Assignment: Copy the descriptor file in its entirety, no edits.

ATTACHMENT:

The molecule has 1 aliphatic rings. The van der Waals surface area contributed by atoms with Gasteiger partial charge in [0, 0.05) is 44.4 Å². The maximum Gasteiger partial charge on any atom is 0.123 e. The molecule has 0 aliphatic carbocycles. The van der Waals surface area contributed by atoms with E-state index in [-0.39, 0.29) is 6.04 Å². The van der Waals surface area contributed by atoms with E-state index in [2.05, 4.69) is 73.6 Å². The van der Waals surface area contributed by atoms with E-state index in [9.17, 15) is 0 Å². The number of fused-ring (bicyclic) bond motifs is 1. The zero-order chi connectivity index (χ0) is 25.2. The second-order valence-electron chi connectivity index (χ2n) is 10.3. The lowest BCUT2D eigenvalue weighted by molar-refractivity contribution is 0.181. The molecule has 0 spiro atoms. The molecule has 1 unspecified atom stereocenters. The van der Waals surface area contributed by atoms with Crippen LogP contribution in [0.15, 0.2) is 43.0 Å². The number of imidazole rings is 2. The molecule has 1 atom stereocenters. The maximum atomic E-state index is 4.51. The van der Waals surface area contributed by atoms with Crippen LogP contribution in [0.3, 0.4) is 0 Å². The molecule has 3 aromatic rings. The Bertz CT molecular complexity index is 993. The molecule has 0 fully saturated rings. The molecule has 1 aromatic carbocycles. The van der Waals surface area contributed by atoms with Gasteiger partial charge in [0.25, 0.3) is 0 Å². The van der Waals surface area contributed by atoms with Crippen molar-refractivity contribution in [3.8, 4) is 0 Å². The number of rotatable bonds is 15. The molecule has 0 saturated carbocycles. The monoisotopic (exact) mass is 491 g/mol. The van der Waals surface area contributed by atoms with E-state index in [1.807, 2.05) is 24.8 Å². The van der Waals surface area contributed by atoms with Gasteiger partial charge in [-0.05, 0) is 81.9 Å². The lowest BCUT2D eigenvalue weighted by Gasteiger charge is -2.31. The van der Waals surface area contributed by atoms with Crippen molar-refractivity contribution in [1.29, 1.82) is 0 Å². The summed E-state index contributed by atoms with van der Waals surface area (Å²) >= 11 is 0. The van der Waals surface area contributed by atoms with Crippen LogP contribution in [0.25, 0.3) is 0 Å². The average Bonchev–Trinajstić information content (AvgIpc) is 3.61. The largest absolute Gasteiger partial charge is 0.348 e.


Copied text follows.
The molecule has 1 aliphatic rings. The van der Waals surface area contributed by atoms with Gasteiger partial charge in [0, 0.05) is 44.4 Å². The maximum Gasteiger partial charge on any atom is 0.123 e. The molecule has 0 aliphatic carbocycles. The van der Waals surface area contributed by atoms with E-state index in [-0.39, 0.29) is 6.04 Å². The van der Waals surface area contributed by atoms with E-state index in [2.05, 4.69) is 73.6 Å². The van der Waals surface area contributed by atoms with E-state index in [9.17, 15) is 0 Å². The number of fused-ring (bicyclic) bond motifs is 1. The zero-order chi connectivity index (χ0) is 25.2. The second-order valence-electron chi connectivity index (χ2n) is 10.3. The lowest BCUT2D eigenvalue weighted by molar-refractivity contribution is 0.181. The molecule has 0 spiro atoms. The molecule has 1 unspecified atom stereocenters. The van der Waals surface area contributed by atoms with Crippen LogP contribution in [0.15, 0.2) is 43.0 Å². The number of imidazole rings is 2. The molecule has 1 atom stereocenters. The maximum atomic E-state index is 4.51. The van der Waals surface area contributed by atoms with Crippen LogP contribution in [0.3, 0.4) is 0 Å². The molecule has 3 aromatic rings. The Bertz CT molecular complexity index is 993. The molecule has 0 fully saturated rings. The molecule has 1 aromatic carbocycles. The van der Waals surface area contributed by atoms with Gasteiger partial charge in [0.25, 0.3) is 0 Å². The van der Waals surface area contributed by atoms with Crippen molar-refractivity contribution in [3.8, 4) is 0 Å². The number of rotatable bonds is 15. The molecule has 0 saturated carbocycles. The monoisotopic (exact) mass is 491 g/mol. The van der Waals surface area contributed by atoms with E-state index in [1.807, 2.05) is 24.8 Å². The van der Waals surface area contributed by atoms with Gasteiger partial charge in [-0.05, 0) is 81.9 Å². The lowest BCUT2D eigenvalue weighted by Gasteiger charge is -2.31. The van der Waals surface area contributed by atoms with Crippen molar-refractivity contribution in [1.29, 1.82) is 0 Å². The summed E-state index contributed by atoms with van der Waals surface area (Å²) >= 11 is 0. The van der Waals surface area contributed by atoms with Crippen LogP contribution in [0.25, 0.3) is 0 Å². The average Bonchev–Trinajstić information content (AvgIpc) is 3.61. The largest absolute Gasteiger partial charge is 0.348 e.